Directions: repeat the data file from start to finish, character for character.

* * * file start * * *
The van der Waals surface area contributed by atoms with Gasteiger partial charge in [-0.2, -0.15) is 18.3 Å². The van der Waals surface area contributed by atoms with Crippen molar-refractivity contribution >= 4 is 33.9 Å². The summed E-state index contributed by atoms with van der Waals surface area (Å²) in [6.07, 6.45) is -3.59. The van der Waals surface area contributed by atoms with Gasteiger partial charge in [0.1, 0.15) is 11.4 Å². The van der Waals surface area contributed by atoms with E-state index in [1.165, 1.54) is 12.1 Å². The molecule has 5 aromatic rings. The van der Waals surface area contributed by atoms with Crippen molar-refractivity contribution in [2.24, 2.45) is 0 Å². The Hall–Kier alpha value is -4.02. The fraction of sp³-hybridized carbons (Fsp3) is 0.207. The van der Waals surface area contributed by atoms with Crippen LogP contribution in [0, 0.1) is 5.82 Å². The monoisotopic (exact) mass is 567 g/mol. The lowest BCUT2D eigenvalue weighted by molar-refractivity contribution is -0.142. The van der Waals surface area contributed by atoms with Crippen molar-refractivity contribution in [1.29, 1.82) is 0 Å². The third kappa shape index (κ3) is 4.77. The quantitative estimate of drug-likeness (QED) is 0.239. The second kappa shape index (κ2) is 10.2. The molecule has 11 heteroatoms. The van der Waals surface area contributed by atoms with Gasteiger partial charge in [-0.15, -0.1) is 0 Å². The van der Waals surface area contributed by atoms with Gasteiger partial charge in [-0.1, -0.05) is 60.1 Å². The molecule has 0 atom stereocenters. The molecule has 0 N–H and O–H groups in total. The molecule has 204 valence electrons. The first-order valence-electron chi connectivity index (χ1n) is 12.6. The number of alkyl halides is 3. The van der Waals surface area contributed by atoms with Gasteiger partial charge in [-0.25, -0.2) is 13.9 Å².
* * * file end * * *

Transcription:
The van der Waals surface area contributed by atoms with Gasteiger partial charge in [-0.2, -0.15) is 18.3 Å². The van der Waals surface area contributed by atoms with Crippen molar-refractivity contribution >= 4 is 33.9 Å². The summed E-state index contributed by atoms with van der Waals surface area (Å²) in [6.07, 6.45) is -3.59. The van der Waals surface area contributed by atoms with Gasteiger partial charge in [0.1, 0.15) is 11.4 Å². The van der Waals surface area contributed by atoms with E-state index in [1.165, 1.54) is 12.1 Å². The molecule has 5 aromatic rings. The van der Waals surface area contributed by atoms with Crippen molar-refractivity contribution in [2.24, 2.45) is 0 Å². The Hall–Kier alpha value is -4.02. The fraction of sp³-hybridized carbons (Fsp3) is 0.207. The van der Waals surface area contributed by atoms with Crippen LogP contribution in [0, 0.1) is 5.82 Å². The monoisotopic (exact) mass is 567 g/mol. The lowest BCUT2D eigenvalue weighted by molar-refractivity contribution is -0.142. The van der Waals surface area contributed by atoms with Crippen molar-refractivity contribution in [1.29, 1.82) is 0 Å². The third kappa shape index (κ3) is 4.77. The quantitative estimate of drug-likeness (QED) is 0.239. The second kappa shape index (κ2) is 10.2. The molecule has 11 heteroatoms. The van der Waals surface area contributed by atoms with Gasteiger partial charge in [-0.15, -0.1) is 0 Å². The van der Waals surface area contributed by atoms with Gasteiger partial charge in [-0.1, -0.05) is 60.1 Å². The molecule has 0 atom stereocenters. The molecule has 0 N–H and O–H groups in total. The molecule has 204 valence electrons. The first-order valence-electron chi connectivity index (χ1n) is 12.6. The number of alkyl halides is 3. The van der Waals surface area contributed by atoms with Gasteiger partial charge in [-0.25, -0.2) is 13.9 Å².